S. Korea to survey former US bases for chemicals

An official from Agent Orange victims’ Association of Da Nang
© AFP/File Hoang Dinh Nam


SEOUL (AFP) – South Korea said Monday it would conduct an environmental survey of dozens of former US military bases amid concerns over the alleged burial of a highly toxic defoliant used in the Vietnam War.

The survey follows a report by a US TV station that leftover Agent Orange was buried in 1978 at Camp Carroll, a US army logistics base at Waegwan, 216 kilometres (135 miles) southeast of Seoul.

US and South Korean investigators have launched a survey of the US camp but no significant traces of Agent Orange have been detected so far.

A US veteran also reportedly claimed last week that US troops had buried hundreds of gallons of chemicals at Camp Mercer in Bucheon, west of Seoul, between 1963 and 1964.

The defence ministry said it has formed a task force to survey 85 former US installations that were turned over to Seoul before 2003 as part of the relocation of US troops and bases.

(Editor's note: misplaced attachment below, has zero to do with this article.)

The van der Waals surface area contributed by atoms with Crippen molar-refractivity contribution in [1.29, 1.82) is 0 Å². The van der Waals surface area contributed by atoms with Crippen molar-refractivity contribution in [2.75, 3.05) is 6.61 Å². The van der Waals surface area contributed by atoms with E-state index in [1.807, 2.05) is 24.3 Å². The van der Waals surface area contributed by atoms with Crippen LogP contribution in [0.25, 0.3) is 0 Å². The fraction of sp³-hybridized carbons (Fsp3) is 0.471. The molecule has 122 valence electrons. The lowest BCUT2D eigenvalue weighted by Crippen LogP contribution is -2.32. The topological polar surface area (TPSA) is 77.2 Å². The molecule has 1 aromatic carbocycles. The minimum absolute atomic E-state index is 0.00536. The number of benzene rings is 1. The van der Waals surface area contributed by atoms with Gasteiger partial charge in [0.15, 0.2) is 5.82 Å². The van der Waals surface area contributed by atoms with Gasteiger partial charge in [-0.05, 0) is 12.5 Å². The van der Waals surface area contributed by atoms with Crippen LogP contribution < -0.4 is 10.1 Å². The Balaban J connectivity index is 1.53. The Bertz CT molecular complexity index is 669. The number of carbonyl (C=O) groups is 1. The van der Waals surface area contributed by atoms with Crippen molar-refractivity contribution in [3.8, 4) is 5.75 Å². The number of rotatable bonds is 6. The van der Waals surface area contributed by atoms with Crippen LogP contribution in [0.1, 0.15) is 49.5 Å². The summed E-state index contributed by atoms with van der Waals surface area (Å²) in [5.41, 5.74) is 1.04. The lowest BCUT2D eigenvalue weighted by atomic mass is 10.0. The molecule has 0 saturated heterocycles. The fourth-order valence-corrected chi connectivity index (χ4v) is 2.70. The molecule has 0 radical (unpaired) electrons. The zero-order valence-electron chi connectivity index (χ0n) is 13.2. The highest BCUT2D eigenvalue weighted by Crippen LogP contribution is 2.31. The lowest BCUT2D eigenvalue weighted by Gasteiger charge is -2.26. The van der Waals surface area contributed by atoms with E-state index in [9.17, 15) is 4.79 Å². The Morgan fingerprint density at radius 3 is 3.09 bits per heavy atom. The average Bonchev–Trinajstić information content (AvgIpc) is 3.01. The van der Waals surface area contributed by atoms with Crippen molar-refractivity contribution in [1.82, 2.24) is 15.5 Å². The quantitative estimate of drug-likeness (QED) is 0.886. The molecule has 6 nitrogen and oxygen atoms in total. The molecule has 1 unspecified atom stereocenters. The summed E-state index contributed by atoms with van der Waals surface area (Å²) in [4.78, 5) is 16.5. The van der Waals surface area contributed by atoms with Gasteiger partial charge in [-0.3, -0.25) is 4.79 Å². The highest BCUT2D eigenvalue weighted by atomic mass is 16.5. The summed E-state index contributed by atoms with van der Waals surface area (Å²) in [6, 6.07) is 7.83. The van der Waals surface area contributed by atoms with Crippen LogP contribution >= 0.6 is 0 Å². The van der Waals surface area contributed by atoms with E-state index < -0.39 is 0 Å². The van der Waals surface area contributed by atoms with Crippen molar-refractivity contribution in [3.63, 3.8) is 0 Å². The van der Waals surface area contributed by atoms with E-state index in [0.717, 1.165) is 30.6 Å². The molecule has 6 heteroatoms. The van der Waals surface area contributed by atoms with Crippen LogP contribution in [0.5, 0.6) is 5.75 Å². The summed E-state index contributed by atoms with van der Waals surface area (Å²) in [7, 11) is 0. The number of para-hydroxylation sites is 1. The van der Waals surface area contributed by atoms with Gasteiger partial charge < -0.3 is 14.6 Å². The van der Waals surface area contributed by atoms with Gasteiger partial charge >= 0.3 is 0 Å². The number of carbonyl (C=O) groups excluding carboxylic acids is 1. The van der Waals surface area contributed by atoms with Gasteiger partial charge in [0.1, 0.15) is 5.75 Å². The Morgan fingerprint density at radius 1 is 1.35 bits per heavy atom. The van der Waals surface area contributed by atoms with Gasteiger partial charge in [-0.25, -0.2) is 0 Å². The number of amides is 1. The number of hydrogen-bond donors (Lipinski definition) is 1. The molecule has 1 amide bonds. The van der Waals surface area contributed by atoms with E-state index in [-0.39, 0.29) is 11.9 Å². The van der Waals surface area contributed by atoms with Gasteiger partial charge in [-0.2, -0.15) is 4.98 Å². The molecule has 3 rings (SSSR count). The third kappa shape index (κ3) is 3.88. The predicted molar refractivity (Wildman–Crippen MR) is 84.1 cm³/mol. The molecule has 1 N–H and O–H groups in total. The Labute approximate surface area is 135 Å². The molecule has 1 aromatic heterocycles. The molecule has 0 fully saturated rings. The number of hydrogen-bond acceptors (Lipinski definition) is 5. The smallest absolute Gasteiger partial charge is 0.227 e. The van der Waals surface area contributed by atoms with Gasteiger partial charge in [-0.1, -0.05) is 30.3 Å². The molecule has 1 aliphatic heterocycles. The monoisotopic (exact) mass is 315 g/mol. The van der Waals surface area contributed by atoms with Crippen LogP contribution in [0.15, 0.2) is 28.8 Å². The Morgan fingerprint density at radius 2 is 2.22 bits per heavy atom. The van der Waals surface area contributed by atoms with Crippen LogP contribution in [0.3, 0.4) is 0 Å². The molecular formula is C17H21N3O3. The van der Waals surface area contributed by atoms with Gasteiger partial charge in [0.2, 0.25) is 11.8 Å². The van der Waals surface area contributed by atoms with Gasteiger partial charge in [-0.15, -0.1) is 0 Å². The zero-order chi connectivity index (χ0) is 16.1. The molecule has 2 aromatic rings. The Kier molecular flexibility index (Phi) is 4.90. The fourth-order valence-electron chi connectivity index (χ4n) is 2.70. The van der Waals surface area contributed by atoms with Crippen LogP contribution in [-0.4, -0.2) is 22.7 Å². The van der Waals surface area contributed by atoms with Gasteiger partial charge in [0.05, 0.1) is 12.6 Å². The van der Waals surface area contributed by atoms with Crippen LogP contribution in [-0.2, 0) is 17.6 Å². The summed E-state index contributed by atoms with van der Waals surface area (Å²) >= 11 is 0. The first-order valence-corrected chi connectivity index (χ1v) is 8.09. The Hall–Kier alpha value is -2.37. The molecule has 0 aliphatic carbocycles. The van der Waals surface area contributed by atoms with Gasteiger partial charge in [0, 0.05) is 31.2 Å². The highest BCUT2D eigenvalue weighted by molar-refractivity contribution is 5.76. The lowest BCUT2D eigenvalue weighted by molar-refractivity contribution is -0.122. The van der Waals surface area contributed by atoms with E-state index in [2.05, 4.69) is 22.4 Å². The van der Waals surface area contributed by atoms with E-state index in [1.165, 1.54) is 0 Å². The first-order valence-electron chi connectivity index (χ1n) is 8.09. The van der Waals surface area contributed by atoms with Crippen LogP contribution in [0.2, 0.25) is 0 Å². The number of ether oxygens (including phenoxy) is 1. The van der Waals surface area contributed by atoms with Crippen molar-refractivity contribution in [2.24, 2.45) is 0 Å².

South Korean officials, military staff and civilian experts will visit Camp Mercer Tuesday to check soil and underground water, a spokesman said.

During the Vietnam War US aircraft sprayed Agent Orange and other herbicides containing potentially cancer-causing dioxin to strip trees of foliage, in a bid to deprive communist forces of cover and food.

Vietnam says three million of its people have suffered the effects of wartime herbicides.

Some 28,500 US troops are stationed in South Korea under a mutual defence pact signed during the 1950-1953 Korean War.

Rodong Sinmun, North Korea’s ruling party newspaper, said Monday the alleged chemical dumping demonstrated “deplorable master-servant” relations betwen Seoul and Washington.

“The disclosed fact provides a clear testimony that the US does not care whether South Koreans die due to poisonous materials or not,” it said.

© AFP — Published at Activist Post with license

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